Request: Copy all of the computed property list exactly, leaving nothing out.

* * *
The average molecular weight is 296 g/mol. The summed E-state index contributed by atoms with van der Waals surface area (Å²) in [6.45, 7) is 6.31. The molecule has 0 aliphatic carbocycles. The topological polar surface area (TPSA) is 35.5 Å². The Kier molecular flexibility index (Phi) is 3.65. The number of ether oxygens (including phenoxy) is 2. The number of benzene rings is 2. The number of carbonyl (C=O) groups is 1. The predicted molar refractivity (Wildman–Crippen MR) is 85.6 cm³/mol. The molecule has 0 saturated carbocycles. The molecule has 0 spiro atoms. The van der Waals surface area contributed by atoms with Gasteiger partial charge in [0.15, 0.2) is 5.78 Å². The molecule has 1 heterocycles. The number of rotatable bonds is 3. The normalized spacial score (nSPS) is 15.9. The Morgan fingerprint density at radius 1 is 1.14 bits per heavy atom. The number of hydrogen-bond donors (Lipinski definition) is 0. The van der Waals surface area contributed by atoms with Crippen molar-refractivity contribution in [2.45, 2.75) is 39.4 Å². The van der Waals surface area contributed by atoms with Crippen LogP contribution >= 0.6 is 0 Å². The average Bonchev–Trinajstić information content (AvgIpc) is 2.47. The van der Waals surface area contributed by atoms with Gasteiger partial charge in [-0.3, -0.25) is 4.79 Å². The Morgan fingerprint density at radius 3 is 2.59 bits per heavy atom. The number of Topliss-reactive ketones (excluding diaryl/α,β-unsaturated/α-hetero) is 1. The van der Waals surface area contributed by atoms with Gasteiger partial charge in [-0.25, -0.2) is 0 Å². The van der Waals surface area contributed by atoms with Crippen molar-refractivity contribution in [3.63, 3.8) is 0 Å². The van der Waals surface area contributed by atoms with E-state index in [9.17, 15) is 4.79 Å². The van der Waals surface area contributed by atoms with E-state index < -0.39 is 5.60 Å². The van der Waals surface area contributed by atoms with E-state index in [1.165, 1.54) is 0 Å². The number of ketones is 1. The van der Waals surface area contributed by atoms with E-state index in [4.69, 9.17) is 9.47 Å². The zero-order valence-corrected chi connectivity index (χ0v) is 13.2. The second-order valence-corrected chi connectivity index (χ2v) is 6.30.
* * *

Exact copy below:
The average molecular weight is 296 g/mol. The summed E-state index contributed by atoms with van der Waals surface area (Å²) in [6.45, 7) is 6.31. The molecule has 0 aliphatic carbocycles. The topological polar surface area (TPSA) is 35.5 Å². The Kier molecular flexibility index (Phi) is 3.65. The number of ether oxygens (including phenoxy) is 2. The number of benzene rings is 2. The number of carbonyl (C=O) groups is 1. The predicted molar refractivity (Wildman–Crippen MR) is 85.6 cm³/mol. The molecule has 0 saturated carbocycles. The molecule has 0 spiro atoms. The van der Waals surface area contributed by atoms with Gasteiger partial charge in [0.15, 0.2) is 5.78 Å². The molecule has 1 heterocycles. The number of rotatable bonds is 3. The normalized spacial score (nSPS) is 15.9. The Morgan fingerprint density at radius 1 is 1.14 bits per heavy atom. The number of hydrogen-bond donors (Lipinski definition) is 0. The van der Waals surface area contributed by atoms with Crippen molar-refractivity contribution in [2.45, 2.75) is 39.4 Å². The van der Waals surface area contributed by atoms with Crippen LogP contribution >= 0.6 is 0 Å². The average Bonchev–Trinajstić information content (AvgIpc) is 2.47. The van der Waals surface area contributed by atoms with Gasteiger partial charge in [-0.3, -0.25) is 4.79 Å². The Morgan fingerprint density at radius 3 is 2.59 bits per heavy atom. The number of Topliss-reactive ketones (excluding diaryl/α,β-unsaturated/α-hetero) is 1. The van der Waals surface area contributed by atoms with Gasteiger partial charge in [-0.25, -0.2) is 0 Å². The van der Waals surface area contributed by atoms with Crippen molar-refractivity contribution in [3.63, 3.8) is 0 Å². The van der Waals surface area contributed by atoms with E-state index in [9.17, 15) is 4.79 Å². The van der Waals surface area contributed by atoms with E-state index < -0.39 is 5.60 Å². The van der Waals surface area contributed by atoms with E-state index in [1.165, 1.54) is 0 Å². The number of ketones is 1. The van der Waals surface area contributed by atoms with E-state index in [4.69, 9.17) is 9.47 Å². The zero-order valence-corrected chi connectivity index (χ0v) is 13.2. The second-order valence-corrected chi connectivity index (χ2v) is 6.30.